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Trouble for Seplat, as court bars Roger Brown from CEO duties



The Chief Executive Officer (CEO) of Seplat Energy Plc, Roger Brown, has been barred by a federal high court in Lagos from performing his leadership responsibilities.

Presiding judge, Chukwuejekwu Aneke, ruled on Wednesday that Brown should be suspended from carrying out his duties, and restrained proxies, privies, and agents from acting on his behalf.

Aneke made the ruling after a motion ex parte was filed on Wednesday by applicants and petitioners; Moses Igbrude, Sarat Kudaisi, Kenneth Nnabike, Ajani Abidoye, and Robert Ibekwe.

The stakeholders filed suit no. FHC/L/402/2023 against Seplat Energy, Brown, and the company’s chairman, Basil Omiyi, as well as the board of directors of Seplat.

It was learnt that the applicants accused Brown of racism. They also said the Seplat CEO favoured expatriate workers but discriminates against Nigerians.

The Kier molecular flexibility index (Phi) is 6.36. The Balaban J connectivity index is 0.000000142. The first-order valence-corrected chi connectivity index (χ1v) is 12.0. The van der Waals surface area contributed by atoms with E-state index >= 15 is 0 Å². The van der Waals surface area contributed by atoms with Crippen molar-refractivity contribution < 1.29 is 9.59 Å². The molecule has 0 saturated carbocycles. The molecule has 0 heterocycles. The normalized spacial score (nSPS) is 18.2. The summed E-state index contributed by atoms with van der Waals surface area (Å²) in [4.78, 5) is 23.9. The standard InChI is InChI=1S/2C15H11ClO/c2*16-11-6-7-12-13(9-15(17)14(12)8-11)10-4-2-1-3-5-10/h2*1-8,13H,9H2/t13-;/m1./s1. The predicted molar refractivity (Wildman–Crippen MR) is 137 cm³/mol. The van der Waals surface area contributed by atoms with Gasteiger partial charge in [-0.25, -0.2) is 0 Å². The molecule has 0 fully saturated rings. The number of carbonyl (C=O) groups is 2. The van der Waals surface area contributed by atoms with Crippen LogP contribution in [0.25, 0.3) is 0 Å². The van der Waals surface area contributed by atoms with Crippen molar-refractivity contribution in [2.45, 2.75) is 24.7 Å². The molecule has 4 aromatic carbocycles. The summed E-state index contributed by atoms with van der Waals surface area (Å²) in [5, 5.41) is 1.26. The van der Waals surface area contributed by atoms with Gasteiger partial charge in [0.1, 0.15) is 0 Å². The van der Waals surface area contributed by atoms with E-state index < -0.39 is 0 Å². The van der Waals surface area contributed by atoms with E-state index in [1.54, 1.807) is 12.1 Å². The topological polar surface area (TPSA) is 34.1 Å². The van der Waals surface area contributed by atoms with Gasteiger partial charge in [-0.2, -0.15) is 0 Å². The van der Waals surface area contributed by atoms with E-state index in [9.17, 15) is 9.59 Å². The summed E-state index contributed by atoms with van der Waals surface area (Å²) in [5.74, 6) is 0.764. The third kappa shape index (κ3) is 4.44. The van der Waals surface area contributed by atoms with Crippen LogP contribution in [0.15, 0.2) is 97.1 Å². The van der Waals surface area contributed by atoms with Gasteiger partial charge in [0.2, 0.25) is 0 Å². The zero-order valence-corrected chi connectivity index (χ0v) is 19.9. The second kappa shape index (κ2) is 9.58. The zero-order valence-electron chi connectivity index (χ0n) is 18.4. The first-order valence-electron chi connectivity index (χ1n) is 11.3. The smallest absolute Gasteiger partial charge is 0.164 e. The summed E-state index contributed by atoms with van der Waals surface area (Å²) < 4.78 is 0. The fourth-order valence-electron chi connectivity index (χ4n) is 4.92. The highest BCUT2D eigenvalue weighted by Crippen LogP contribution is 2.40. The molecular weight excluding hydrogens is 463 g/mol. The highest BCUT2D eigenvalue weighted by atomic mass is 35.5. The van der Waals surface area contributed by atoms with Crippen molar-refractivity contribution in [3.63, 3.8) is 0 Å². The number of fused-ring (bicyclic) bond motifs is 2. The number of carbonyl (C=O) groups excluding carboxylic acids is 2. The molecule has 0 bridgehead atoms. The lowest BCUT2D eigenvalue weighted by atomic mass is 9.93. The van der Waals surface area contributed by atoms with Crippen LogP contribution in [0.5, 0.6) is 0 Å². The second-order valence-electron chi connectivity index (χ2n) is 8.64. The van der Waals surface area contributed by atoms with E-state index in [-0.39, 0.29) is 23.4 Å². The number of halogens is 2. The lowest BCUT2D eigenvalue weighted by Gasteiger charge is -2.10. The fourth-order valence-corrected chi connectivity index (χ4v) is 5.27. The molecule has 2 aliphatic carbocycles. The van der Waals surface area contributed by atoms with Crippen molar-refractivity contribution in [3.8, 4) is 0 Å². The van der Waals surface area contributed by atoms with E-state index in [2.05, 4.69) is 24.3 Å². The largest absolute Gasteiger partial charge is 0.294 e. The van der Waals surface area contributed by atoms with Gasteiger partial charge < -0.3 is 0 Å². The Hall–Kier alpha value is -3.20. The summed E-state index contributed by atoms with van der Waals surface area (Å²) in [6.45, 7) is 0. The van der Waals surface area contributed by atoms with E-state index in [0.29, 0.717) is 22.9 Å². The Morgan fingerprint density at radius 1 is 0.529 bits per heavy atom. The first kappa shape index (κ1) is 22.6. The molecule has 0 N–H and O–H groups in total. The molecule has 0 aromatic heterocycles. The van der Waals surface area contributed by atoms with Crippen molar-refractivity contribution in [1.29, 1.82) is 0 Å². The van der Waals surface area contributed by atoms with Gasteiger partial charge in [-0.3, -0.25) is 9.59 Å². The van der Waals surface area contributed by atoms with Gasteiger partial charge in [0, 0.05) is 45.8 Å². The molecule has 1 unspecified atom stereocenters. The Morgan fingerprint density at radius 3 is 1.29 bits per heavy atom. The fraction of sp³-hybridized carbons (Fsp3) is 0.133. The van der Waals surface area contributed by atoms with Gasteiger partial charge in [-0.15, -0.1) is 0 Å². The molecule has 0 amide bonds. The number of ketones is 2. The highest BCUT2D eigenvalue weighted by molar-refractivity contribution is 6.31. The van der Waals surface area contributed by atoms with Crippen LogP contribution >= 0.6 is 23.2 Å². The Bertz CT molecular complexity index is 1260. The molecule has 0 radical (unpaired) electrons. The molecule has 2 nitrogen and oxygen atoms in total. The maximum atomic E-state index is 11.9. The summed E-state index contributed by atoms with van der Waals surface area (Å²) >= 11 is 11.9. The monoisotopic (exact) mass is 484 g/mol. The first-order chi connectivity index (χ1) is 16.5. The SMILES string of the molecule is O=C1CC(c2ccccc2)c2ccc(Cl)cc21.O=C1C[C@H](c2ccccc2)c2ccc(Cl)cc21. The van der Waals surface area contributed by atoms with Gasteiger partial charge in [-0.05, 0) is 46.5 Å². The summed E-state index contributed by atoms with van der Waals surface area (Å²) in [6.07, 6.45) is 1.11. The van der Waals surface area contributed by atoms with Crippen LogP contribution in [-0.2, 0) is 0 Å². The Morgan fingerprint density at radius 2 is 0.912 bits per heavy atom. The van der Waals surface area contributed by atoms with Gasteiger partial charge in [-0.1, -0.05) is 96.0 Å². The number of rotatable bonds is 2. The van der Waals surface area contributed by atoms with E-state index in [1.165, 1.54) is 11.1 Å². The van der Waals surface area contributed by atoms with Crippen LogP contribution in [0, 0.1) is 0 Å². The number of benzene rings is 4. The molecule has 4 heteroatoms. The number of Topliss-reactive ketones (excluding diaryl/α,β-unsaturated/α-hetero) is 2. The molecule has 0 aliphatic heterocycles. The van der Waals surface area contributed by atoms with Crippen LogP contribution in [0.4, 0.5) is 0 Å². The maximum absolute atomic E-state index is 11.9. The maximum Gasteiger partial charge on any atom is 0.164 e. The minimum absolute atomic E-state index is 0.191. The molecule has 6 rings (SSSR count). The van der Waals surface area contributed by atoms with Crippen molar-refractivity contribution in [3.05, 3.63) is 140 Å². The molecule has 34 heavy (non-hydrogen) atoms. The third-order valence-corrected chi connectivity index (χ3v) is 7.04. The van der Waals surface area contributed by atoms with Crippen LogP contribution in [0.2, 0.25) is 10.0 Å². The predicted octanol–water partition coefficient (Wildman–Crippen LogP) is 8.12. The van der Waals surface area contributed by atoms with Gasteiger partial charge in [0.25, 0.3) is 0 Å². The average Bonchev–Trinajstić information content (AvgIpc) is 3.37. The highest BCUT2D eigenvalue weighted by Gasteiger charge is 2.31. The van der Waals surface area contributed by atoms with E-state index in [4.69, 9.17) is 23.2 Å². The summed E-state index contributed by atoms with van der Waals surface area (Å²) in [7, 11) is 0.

READ ALSO:Seplat’s chairman defends Roger Brown, CEO to operate from UK office

Ruling on the petition, Judge Aneke said Brown was restrained from “day-to-day running and management of Seplat Energy or in any manner whatsoever pending the determination of [the] hearing and determination of the petitioners’ motion on notice for interlocutory injunction”.

Also, Omiyi, alongside all independent non-executive directors of Seplat, was ordered not to “run the affairs of Seplat in an illegal, unfair, prejudicial, and oppressive manner pending the hearing and determination of the petitioner’s motion on notice for interlocutory injunction.”

The court ruling comes a day before Seplat announced that Brown will carry out his duties as CEO from the company’s office in the United Kingdom.

Seplat made the announcement in a statement to shareholders after the Federal Government revoked Brown’s visa over the allegations made against him in court, as well as for flouting the expatriate quota, Ripples Nigeria reported on Thursday.

However, Seplat didn’t inform shareholders of the suit against Brown and the chairman of the oil company, but only refuting the allegations which were made known to the firm in a letter from the Ministry of Interior.

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